Keel bolts in good order
Not a good sign: rust and cracks
Barnacles on a bowthruster
Rudder and propeller with sacrificial anode
Degraded sacrificial anode
Barnacles in through-hull fittings Barnacles also like to grow in all kinds of through-hull fittings like in- and outlets of water for engine cooling, sinks or toilets. It is important to take good care to keep them free and they should be thoroughly scraped clean before the boat is returned to the water. The worst case would be if barnacles block the water inlet for engine cooling and reduce the stream of cooling water too much, or obstruct any of the sea cocks so it will not close off properly anymore.
Renewing sacrificial anodes in time Do not wait to replace the zinc or sacrificial anodes, which protect various metal parts from electrolytic damage under water, until they have already been degraded almost completely. Once they have been used up to about half their original size they should be changed. Electrolytic reactions can be quite different depending on where you are or what is "going on" in the immediate vicinity. Therefore you need enough "leeway" with your anodes in place to be always on the safe side.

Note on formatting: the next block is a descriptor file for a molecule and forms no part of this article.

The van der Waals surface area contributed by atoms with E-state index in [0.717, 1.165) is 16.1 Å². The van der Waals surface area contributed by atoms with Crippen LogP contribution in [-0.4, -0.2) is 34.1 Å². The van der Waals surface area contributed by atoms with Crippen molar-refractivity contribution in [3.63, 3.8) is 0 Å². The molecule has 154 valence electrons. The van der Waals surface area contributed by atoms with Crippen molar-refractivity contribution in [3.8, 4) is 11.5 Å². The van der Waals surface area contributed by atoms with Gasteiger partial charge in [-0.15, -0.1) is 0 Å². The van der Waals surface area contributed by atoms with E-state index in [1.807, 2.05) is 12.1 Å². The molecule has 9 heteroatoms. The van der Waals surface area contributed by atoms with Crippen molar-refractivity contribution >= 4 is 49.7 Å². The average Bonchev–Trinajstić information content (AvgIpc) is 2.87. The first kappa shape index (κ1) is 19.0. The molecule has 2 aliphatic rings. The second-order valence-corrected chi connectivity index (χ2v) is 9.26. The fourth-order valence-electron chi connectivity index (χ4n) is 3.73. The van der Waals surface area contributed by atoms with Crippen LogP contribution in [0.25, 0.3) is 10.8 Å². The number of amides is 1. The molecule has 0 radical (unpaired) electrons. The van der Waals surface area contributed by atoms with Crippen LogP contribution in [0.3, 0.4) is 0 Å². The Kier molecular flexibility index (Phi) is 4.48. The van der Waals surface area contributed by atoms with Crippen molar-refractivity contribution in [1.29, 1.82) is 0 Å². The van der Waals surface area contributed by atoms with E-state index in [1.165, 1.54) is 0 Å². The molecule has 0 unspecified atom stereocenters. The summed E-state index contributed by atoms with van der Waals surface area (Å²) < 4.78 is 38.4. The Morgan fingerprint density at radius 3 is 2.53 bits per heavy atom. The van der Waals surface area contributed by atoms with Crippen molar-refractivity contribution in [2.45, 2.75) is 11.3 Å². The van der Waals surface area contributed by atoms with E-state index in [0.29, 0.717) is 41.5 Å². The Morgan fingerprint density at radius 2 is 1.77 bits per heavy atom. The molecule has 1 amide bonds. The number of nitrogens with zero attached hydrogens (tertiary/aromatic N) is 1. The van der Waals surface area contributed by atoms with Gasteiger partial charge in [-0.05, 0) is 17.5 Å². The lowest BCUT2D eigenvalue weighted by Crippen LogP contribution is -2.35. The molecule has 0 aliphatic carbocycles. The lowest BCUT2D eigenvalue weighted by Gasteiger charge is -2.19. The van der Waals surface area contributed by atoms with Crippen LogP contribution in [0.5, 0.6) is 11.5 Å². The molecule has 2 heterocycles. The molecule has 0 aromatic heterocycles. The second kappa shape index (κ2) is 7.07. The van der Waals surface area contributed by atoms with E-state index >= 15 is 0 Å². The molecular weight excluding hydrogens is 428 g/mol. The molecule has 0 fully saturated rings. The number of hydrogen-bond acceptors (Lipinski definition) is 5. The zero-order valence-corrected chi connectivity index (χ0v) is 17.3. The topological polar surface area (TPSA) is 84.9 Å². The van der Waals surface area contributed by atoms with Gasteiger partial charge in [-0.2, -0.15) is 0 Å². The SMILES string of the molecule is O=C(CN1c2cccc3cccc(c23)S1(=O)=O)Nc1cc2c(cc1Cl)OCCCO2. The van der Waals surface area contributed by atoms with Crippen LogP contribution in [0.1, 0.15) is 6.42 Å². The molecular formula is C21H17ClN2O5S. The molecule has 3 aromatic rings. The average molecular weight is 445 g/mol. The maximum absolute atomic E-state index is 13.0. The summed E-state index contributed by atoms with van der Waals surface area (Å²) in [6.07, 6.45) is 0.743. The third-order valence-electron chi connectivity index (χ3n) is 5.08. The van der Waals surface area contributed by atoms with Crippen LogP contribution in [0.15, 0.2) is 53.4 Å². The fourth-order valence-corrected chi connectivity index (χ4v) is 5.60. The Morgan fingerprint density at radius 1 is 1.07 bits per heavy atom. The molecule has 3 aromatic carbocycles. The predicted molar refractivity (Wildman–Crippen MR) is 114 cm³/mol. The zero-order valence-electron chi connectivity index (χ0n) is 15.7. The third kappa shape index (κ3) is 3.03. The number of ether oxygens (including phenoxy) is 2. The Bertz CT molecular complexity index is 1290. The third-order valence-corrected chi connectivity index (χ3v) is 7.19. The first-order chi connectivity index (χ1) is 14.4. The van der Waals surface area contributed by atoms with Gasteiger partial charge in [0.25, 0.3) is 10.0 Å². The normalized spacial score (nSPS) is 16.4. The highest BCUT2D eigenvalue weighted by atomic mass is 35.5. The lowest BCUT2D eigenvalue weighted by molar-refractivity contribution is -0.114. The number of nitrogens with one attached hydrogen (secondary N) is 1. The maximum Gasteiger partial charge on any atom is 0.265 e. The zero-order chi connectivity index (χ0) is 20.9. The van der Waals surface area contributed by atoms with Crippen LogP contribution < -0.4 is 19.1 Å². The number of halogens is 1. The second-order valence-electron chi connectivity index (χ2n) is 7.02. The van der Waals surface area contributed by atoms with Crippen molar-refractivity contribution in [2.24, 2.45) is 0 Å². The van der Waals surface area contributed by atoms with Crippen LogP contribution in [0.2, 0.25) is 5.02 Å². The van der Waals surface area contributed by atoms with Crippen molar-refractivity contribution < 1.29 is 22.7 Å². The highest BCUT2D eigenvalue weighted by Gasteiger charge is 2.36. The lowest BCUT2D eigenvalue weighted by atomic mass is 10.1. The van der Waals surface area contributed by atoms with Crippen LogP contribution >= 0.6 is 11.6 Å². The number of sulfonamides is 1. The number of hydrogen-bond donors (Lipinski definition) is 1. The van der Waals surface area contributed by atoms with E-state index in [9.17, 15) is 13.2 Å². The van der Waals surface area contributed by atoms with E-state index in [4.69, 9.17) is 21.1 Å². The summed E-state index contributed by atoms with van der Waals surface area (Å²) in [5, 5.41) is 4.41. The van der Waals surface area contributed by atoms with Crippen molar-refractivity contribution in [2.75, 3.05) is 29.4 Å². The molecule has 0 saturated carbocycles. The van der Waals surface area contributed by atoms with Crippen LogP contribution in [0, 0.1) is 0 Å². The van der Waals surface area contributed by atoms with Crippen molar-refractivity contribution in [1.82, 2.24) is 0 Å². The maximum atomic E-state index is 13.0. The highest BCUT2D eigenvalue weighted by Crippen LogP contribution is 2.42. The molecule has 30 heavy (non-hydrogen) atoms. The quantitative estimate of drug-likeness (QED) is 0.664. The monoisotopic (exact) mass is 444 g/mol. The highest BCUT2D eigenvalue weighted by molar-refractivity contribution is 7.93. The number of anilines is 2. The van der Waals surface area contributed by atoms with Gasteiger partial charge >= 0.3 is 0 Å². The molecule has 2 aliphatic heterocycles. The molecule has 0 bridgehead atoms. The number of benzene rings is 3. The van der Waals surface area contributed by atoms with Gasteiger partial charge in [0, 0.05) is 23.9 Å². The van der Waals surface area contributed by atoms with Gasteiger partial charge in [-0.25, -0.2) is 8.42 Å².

Antifouling paint or foil
Biocide-free antifouling Finally, you get to the point at where you can apply a new underwater varnish. This is done with a varnish roller, not too thick, on a smooth, dry and clean surface. All underwater paints with an antifouling effect must be registered within Europe and bear an appropriate registration number. Under this number you can theoretically obtain the list of substances contained, but in most cases the manufacturer provides the list on the product data sheet. The major paint manufacturers such as Hempel, Epifanes Or International actually all have biocide-free underwater coatings in their product range that meet today's standards. On some inland lakes and waterways, however, special rules may apply for underwater coatings. Make sure to get all the regional information neccessary for your in advance.
New products on a silicone basis A relatively new alternative is coating the underwater hull in an antifouling foil which also meets all environmental regulations. At boot Düsseldorf, the "Django 980" was on exhibition as a yacht covered with such a foil coating on the underwater hull. The main component of the foil is silicone, and it reliably protects boats from marine growth for several years. When the yacht is in port, a layer of slime forms on the foil, which is washed off when the boat is in motion. An additional plus: the foil also significantly reduces frictional resistance in the water; more speed for sailboats, less fuel consumption for motor boats come as a free extra, the manufacturer points out. Silicone is also used in the spreadable Silic Seal from Hempel, which complements the new Silic One series and has similar properties to Renolit's foil solution.